FDA Agrees to Petitioners’ Request to Reconsider Safety of Ortho-phthalates

In response to a food additive petition, FDA has agreed to consider withdrawing its approval of 30 toxic chemicals known as ortho-phthalates from use in food packaging and food handling equipment, according to the Environmental Defense Fund (EDF), which petitioned for the withdrawal, along with the Natural Resources Defense Council, Center for Science in the Public Interest, Center for Environmental Health, Center for Food Safety, Clean Water Action, Consumer Federation of America, Earthjustice, Improving Kids’ Environment, and Learning Disabilities Association of America – groups all concerned by the adverse health effects of ortho-phthalates at the levels typically seen in food.

EDF stated that the ortho-phthalates are a serious threat to pregnant woman, their developing fetuses and children, but manufacturers continue to use them, although there are alternatives. Ortho-phthalates are a class of chemically and pharmacologically related substances used as plasticizers, binders, coating agents, defoamers, gasket closures, and slimicide agents. They are used in cellophane, paper and paperboard, and plastics that come in contact with food.

Several reports have found numerous ortho-phthalates in everyday food, EDF said. While these chemicals are used in many consumer products other than food, the primary source of exposure appears to be food, presumably from their FDA-approved use in food packaging and handling equipment, EDF said, adding that academic studies have linked some of these chemicals to a variety of reproductive, developmental and endocrine health problems, from lower IQ in young children to malformation of the male genital tract.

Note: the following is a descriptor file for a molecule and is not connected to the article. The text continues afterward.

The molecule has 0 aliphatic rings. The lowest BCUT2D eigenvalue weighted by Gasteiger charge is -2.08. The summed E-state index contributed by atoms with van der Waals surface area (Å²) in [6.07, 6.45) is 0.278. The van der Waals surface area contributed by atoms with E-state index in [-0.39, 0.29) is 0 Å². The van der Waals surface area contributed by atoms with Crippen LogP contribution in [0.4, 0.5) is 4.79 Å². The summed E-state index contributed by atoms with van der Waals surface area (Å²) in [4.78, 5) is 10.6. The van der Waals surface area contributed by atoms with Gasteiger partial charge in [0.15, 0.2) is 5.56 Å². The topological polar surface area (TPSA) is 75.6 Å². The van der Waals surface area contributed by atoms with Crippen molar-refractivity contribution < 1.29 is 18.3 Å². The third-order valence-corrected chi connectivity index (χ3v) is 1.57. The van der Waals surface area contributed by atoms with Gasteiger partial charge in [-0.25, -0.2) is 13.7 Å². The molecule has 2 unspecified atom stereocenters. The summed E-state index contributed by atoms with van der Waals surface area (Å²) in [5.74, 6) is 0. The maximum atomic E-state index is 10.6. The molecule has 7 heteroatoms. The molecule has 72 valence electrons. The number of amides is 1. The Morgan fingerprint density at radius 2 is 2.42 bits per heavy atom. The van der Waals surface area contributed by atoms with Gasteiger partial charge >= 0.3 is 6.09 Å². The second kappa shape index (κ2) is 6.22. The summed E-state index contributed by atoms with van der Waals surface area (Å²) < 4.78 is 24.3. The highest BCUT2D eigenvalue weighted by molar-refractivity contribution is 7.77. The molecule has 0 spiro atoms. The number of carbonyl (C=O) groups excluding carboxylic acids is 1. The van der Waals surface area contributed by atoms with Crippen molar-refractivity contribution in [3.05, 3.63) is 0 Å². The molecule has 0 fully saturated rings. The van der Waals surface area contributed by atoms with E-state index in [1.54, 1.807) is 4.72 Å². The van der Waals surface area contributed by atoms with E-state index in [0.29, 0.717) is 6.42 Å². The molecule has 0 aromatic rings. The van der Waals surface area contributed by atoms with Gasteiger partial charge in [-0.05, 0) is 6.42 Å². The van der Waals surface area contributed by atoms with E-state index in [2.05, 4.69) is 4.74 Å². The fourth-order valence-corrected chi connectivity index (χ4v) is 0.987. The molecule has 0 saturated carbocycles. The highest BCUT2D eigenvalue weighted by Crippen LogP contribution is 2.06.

“We’ve known these food packaging chemicals are dangerous for a while, but the food processing industry has not acted. They are not protecting the public from these toxins, so now it’s time for FDA to do so,” said Peter Lehner, senior attorney for the Sustainable Food and Agriculture Program at Earthjustice.

FDA rejected two requests in the petition on technical grounds, including the NGO’s request to ban certain ortho-phthalates from children’s toys, pacifiers, teething rings and other products, although Congress banned the use of some of these in 2008 in these products. FDA also declined to review five ortho-phthalates that were approved before 1958. The petitioners plan to use a citizens’ petition to request action on these matters.

FDA has 180 days to determine if there is a “reasonable certainty of no harm” for the 30 ortho-phthalates as a class. If there is not adequate data for a particular chemical in the class, FDA must assume that chemical also has reproductive, developmental and endocrine toxicity based on its precedential decision on long-chain perfluorinated compounds, EDF said.

If FDA agrees with the petition, it will issue a rule that removes its approvals for the ortho-phthalates.

Source: Quality Assurance and Food Safety

Grilled Marinated Salmon and Asparagus

Ingredients

4 Salmon fillets, about 5 oz each
1 bunch fresh asparagus, trimmed
1/2 fresh lemon

Marinade

1 tbsp soy sauce
2 tsp canola oil
2 tsp liquid honey
2 tsp packed brown sugar
1 tsp chopped fresh thyme or 1/2 tsp dried thyme leaves
1/2 tsp fresh ground pepper

Method

  1. In a small bowl, mix together the marinade ingredients.